Forecasters this evening confirmed Thursday as the hottest day of 2013 - but warned the balmy summer-like conditions are about to give way to days of chilly temperatures.
Parts of the UK basked in glorious sunshine Thursday afternoon as the heat soared to 23C (73.4F), beating the previous record set two weeks ago, at 22C (71.6F).
St James's Park in London saw the day's hottest conditions, while parts of southern Lincolnshire, East Anglia, Surrey, Kent and greater London also saw the mercury peak in the low 20s.
But sun-worshippers have been told to make the most of the summer-like conditions while they last, with the UK expected to be faced with temperatures in the low 10s from tomorrow and into the May bank holiday weekend.
Laura Caldwell, forecaster with MeteoGroup - the weather division of the Press Association - said: "It was warm across the south and the south east of England. There are quite a few 20s and 21s.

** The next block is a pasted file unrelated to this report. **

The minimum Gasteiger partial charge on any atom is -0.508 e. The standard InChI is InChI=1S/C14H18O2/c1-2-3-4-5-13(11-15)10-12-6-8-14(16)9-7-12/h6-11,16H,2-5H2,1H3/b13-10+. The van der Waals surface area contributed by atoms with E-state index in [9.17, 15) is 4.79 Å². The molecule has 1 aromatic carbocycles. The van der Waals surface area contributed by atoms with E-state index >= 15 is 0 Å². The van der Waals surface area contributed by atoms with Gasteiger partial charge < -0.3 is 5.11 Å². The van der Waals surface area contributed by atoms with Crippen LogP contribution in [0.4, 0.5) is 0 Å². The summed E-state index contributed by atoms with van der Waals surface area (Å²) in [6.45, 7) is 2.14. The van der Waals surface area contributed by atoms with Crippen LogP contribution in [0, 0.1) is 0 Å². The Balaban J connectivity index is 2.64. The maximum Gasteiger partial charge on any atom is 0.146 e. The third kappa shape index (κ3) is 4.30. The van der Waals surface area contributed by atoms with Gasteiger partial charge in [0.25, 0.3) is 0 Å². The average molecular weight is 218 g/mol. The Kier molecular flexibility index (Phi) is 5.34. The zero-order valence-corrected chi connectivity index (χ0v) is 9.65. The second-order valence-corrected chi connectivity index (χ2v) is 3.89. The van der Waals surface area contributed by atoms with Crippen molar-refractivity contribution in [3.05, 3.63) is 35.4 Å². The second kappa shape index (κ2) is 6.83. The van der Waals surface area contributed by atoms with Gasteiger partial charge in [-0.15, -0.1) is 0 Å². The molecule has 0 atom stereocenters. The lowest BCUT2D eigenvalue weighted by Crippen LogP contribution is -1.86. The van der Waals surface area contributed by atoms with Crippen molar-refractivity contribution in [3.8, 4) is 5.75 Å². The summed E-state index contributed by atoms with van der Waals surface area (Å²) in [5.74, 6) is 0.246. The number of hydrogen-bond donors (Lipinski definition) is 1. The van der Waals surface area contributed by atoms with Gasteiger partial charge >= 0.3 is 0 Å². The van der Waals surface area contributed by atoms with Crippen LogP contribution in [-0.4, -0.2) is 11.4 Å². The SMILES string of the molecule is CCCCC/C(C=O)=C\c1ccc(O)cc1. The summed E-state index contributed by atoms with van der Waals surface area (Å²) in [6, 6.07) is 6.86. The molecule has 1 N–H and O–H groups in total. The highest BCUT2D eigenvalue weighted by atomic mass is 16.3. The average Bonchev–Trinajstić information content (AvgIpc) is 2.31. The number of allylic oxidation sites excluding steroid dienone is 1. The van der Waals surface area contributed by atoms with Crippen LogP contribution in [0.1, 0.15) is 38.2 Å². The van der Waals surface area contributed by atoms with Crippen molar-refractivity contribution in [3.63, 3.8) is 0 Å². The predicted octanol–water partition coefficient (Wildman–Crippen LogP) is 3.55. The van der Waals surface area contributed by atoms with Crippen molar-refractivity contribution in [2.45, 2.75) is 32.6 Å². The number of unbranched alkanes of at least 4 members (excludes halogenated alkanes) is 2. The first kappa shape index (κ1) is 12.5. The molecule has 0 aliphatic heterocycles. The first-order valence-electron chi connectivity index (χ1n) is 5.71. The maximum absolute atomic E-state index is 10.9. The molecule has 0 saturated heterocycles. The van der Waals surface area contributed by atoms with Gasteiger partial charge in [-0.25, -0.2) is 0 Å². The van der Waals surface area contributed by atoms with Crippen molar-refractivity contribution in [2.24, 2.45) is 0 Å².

"But it will be quite chilly for the next week to 10 days across the country, going into the bank holiday."
She said temperatures will struggle to get above 12C (53.6F) on Friday, hitting around 8C (46.4F) in parts of Scotland.
Alice Marsden of the Weather Channel said: "It's feeling a lot cooler from Friday and over the weekend.
"Gardeners beware of frost on Saturday night with temperatures as low as minus 2C at dawn on Sunday in rural parts of mid Wales and across the Midlands
"Next week may be even colder still with temperatures struggling to reach 8C in the SE and East Anglia by Wednesday and Thursday with a biting NE wind and rain. So from T-shirts back to jumpers, coats and umbrellas. All this is as a result of the jet stream taking a big southerly detour over the NE Atlantic and western Europe.
This cooler weather looks set to continue to the early part of May too, but we are hopeful that a large area of high pressure will begin building for the Bank Holiday on 6th May to bring settled and nearer normal temperatures again."